MINNEAPOLIS (AP) — Minnesota fired coach Tracy Claeys on Tuesday, just over two weeks after the football program became embroiled in a standoff with the administration over the suspension of 10 players in connection with allegations of sexual assault.
Athletic director Mark Coyle said he made the decision to “address challenges in recruiting, ticket sales and the culture of the program. We need strong leadership to take Gopher football to the next level and address these challenges.”
“Academically the team was doing well. We finished 9-4. But if I could show you all the emails I got after the Wisconsin game,” Coyle said of the 31-17 loss in Madison to end the season. “That’s the great thing about our fans, you hear from them. Moving forward, there’s no reason we can’t compete at a high level academically, athletically and socially, through all 25 programs, through all 700 student-athletes.”
The Golden Gophers beat Washington State in the Holiday Bowl last week, a game overshadowed by a threatened boycott of the bowl by the entire team a week earlier. The players ultimately decided against a boycott.
Claeys publicly supported his players in lobbying for fairness in the sexual assault investigation. A tweet he sent out in support of their movement drew wide criticism from victims’ rights groups and faculty on campus. Claeys later said he chose his words poorly and planned to donate $50,000 to raise awareness for sexual assault victims.
The 48-year-old Claeys went 11-8 in a year and a half leading the Gophers. The former defensive coordinator became a head coach for the first time when he took over midway through 2015 after Jerry Kill was forced to retire because of health issues. Coyle said in late November that Claeys and his staff would return next season. But that was before the standoff in mid-December.
“I saw a team that competed. I saw a team that gave up halftime leads, the same thing you all saw,” Coyle said. “But again, it was just an overall evaluation of the program and moving forward, we want to find a leader who embraces what Minnesota is all about. That’s what our goal’s going to be.”
Claeys was the first Gophers coach to win his first two bowl games, and he teamed with defensive coordinator Jay Sawvel to stock a stout defense with NFL-caliber players. But the program was rocked in December when the university announced that 10 players would be suspended for the Holiday Bowl after a school-led investigation into allegations by a woman who said she was pressured into sex with multiple players.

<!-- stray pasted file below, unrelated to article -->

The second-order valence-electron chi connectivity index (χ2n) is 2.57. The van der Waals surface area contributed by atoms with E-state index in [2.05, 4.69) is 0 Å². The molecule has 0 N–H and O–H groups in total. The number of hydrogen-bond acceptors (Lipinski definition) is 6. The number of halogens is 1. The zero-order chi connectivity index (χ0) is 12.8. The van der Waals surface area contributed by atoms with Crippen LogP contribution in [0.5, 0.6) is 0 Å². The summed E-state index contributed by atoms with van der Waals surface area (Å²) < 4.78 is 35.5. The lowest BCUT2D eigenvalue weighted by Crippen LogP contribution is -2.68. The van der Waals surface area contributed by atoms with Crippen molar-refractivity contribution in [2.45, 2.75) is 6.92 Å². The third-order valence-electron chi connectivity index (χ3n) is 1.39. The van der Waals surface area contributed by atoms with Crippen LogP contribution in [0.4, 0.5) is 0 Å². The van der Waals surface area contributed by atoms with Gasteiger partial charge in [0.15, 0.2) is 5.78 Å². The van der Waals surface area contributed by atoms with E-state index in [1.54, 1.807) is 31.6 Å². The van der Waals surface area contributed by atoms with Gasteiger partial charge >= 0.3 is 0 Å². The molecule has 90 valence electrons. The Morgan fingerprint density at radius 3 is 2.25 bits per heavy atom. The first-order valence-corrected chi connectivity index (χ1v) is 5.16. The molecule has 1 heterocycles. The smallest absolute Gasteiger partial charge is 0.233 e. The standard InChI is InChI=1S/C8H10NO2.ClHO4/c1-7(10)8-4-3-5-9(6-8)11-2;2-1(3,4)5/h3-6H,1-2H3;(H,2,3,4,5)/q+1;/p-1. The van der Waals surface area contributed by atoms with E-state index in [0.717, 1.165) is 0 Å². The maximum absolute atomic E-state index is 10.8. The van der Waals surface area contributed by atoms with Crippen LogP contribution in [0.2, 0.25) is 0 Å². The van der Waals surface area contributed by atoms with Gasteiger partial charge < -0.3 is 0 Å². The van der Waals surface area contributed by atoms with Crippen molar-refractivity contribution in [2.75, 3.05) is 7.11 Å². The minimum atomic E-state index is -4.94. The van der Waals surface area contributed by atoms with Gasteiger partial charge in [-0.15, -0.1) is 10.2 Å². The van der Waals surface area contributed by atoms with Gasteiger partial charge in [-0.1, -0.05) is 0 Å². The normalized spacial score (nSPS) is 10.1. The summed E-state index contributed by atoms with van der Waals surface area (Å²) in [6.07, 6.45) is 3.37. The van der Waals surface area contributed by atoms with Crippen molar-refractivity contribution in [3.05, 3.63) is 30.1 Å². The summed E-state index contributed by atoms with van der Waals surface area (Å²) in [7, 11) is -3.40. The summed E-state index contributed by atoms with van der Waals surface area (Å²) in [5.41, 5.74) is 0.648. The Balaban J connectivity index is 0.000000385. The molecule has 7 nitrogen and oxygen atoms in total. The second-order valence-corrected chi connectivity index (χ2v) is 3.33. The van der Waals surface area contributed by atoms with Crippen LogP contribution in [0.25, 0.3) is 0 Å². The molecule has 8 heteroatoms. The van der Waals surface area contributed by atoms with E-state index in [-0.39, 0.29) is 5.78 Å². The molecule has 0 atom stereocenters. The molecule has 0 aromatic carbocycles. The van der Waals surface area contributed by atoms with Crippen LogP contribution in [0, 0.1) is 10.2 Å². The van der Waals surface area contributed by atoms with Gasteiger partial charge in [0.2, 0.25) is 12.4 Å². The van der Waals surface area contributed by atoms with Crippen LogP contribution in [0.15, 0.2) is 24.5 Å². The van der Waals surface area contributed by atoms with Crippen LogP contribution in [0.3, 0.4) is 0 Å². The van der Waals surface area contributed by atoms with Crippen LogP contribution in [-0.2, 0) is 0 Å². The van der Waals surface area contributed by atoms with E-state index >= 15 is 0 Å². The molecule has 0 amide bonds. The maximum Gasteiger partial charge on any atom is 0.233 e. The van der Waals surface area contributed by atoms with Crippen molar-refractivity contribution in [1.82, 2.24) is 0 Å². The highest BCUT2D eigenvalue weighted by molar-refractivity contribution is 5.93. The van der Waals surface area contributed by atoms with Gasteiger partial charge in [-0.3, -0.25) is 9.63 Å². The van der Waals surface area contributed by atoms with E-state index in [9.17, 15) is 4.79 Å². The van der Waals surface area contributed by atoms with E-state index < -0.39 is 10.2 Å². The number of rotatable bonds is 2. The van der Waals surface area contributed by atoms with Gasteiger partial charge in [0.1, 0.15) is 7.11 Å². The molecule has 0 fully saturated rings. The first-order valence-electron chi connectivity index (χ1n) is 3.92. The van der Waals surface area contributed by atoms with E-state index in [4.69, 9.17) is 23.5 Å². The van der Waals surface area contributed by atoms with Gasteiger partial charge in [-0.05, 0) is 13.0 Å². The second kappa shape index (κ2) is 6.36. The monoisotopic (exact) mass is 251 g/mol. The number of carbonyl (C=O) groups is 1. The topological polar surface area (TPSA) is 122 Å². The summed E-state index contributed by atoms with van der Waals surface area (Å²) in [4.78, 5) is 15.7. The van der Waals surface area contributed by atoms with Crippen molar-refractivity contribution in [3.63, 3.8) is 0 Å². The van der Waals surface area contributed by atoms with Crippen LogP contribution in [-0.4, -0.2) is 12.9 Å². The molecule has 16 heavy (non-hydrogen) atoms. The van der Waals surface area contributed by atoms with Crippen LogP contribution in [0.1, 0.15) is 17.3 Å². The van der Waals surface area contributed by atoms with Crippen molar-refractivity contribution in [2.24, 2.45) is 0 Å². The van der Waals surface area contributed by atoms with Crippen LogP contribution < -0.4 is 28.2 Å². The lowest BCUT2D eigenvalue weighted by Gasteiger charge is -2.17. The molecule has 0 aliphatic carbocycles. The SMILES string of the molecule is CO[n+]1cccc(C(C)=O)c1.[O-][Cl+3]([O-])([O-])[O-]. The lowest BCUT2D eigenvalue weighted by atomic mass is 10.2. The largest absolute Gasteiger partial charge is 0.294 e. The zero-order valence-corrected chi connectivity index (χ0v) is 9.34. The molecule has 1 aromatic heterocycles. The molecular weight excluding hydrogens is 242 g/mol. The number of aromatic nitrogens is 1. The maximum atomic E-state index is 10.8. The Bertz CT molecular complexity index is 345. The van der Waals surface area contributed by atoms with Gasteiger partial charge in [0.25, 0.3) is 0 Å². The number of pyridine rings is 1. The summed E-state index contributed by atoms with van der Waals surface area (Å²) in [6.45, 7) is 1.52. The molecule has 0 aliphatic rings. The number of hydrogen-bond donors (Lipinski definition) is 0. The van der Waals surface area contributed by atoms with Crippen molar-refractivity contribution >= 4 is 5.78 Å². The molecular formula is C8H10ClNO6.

Two days after the suspensions, the entire team held a news conference to announce that more than 100 players planned to boycott all team activities until their 10 teammates were reinstated.
“Have never been more proud of our kids. I respect their rights (and) support their effort to make a better world!” Claeys tweeted shortly after the news conference.
That stance seemed to clash with the administration, particularly Coyle and President Eric Kaler, who were determined to respond decisively to allegations that had upset the community.
Coyle said Tuesday the tweet “was not helpful. I accept that Coach Claeys intended it to support the boycotting players. Understandably others did not see it that way.”
Claeys would later say that he was not being dismissive of the allegations or sexual assault in general, but rather supporting his players’ push for due process in the school’s Title IX investigation.
“How can someone make such an idiotic decision,” Gophers linebacker Carter Coughlin tweeted.
Additionally damaging to Claeys and the program, a 17-year-old recruit was alleged to have had sex with the woman that night. All of the accused players told investigators the sex was consensual, and Hennepin County authorities twice chose not to file charges because they said they had insufficient evidence.
But the university’s investigation by the Equal Opportunity and Affirmative Action office has a lower threshold for proof than the criminal justice system, and the report leaked to television station KSTP said school investigators found the woman’s account of the night to be more credible than the accounts given by the players.
The team rescinded its boycott after a day and a half, but players remain deeply upset at the administration over its handling of the situation.
“I get they’re upset. I get they’re frustrated. I understand that,” Coyle said. “It’s our job to find a leader who will take this program forward and unite all of them in one direction, one goal.”
It is difficult to argue Claeys’ accomplishments on the field. The Gophers’ nine victories, albeit against a soft schedule, were their most since Glen Mason led them to a 10-3 finish in 2003. Claeys has a buyout of $500,000 on the two years remaining on his contract.
Candidates immediately expected to be considered for the opening include Western Michigan’s P.J. Fleck, former LSU and Oklahoma State coach Les Miles and Boise State’s Bryan Harsin, who was hired by Coyle when he worked there.